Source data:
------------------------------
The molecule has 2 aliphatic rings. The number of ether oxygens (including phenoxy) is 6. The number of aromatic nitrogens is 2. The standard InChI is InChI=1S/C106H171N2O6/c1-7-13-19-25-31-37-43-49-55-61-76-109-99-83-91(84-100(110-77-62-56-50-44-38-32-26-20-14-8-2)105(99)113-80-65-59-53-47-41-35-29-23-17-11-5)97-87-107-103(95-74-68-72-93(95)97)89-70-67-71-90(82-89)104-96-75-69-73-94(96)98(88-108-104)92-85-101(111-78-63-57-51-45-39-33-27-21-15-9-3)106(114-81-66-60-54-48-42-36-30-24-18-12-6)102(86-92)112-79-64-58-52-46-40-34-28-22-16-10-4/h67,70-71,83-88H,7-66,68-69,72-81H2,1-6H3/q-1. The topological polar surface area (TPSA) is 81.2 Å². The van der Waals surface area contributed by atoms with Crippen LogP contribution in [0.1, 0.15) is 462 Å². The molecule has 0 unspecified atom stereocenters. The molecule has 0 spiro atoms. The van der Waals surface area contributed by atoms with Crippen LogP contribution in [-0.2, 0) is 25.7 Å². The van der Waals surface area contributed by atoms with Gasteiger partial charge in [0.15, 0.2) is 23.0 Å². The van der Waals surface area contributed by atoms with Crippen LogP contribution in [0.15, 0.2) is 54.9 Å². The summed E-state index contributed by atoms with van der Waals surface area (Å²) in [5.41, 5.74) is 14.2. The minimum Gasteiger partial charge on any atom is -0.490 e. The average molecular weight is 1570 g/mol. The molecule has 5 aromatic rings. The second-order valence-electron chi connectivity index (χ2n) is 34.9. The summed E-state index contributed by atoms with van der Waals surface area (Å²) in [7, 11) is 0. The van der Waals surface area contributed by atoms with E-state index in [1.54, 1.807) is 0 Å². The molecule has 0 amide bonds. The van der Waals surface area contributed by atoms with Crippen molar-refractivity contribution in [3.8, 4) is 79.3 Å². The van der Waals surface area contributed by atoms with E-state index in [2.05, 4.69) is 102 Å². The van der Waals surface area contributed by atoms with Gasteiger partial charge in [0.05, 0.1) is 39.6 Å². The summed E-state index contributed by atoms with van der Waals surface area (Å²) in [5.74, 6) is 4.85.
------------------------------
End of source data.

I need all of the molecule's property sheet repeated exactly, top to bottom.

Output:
The molecule has 2 aliphatic rings. The number of ether oxygens (including phenoxy) is 6. The number of aromatic nitrogens is 2. The standard InChI is InChI=1S/C106H171N2O6/c1-7-13-19-25-31-37-43-49-55-61-76-109-99-83-91(84-100(110-77-62-56-50-44-38-32-26-20-14-8-2)105(99)113-80-65-59-53-47-41-35-29-23-17-11-5)97-87-107-103(95-74-68-72-93(95)97)89-70-67-71-90(82-89)104-96-75-69-73-94(96)98(88-108-104)92-85-101(111-78-63-57-51-45-39-33-27-21-15-9-3)106(114-81-66-60-54-48-42-36-30-24-18-12-6)102(86-92)112-79-64-58-52-46-40-34-28-22-16-10-4/h67,70-71,83-88H,7-66,68-69,72-81H2,1-6H3/q-1. The topological polar surface area (TPSA) is 81.2 Å². The van der Waals surface area contributed by atoms with Crippen LogP contribution in [0.1, 0.15) is 462 Å². The molecule has 0 unspecified atom stereocenters. The molecule has 0 spiro atoms. The van der Waals surface area contributed by atoms with Crippen LogP contribution in [-0.2, 0) is 25.7 Å². The van der Waals surface area contributed by atoms with Gasteiger partial charge in [0.15, 0.2) is 23.0 Å². The van der Waals surface area contributed by atoms with Crippen LogP contribution in [0.15, 0.2) is 54.9 Å². The summed E-state index contributed by atoms with van der Waals surface area (Å²) in [5.41, 5.74) is 14.2. The minimum Gasteiger partial charge on any atom is -0.490 e. The average molecular weight is 1570 g/mol. The molecule has 5 aromatic rings. The second-order valence-electron chi connectivity index (χ2n) is 34.9. The summed E-state index contributed by atoms with van der Waals surface area (Å²) in [7, 11) is 0. The van der Waals surface area contributed by atoms with E-state index in [1.54, 1.807) is 0 Å². The molecule has 0 amide bonds. The van der Waals surface area contributed by atoms with Crippen molar-refractivity contribution in [3.8, 4) is 79.3 Å². The van der Waals surface area contributed by atoms with E-state index in [2.05, 4.69) is 102 Å². The van der Waals surface area contributed by atoms with Gasteiger partial charge in [0.05, 0.1) is 39.6 Å². The summed E-state index contributed by atoms with van der Waals surface area (Å²) in [5.74, 6) is 4.85.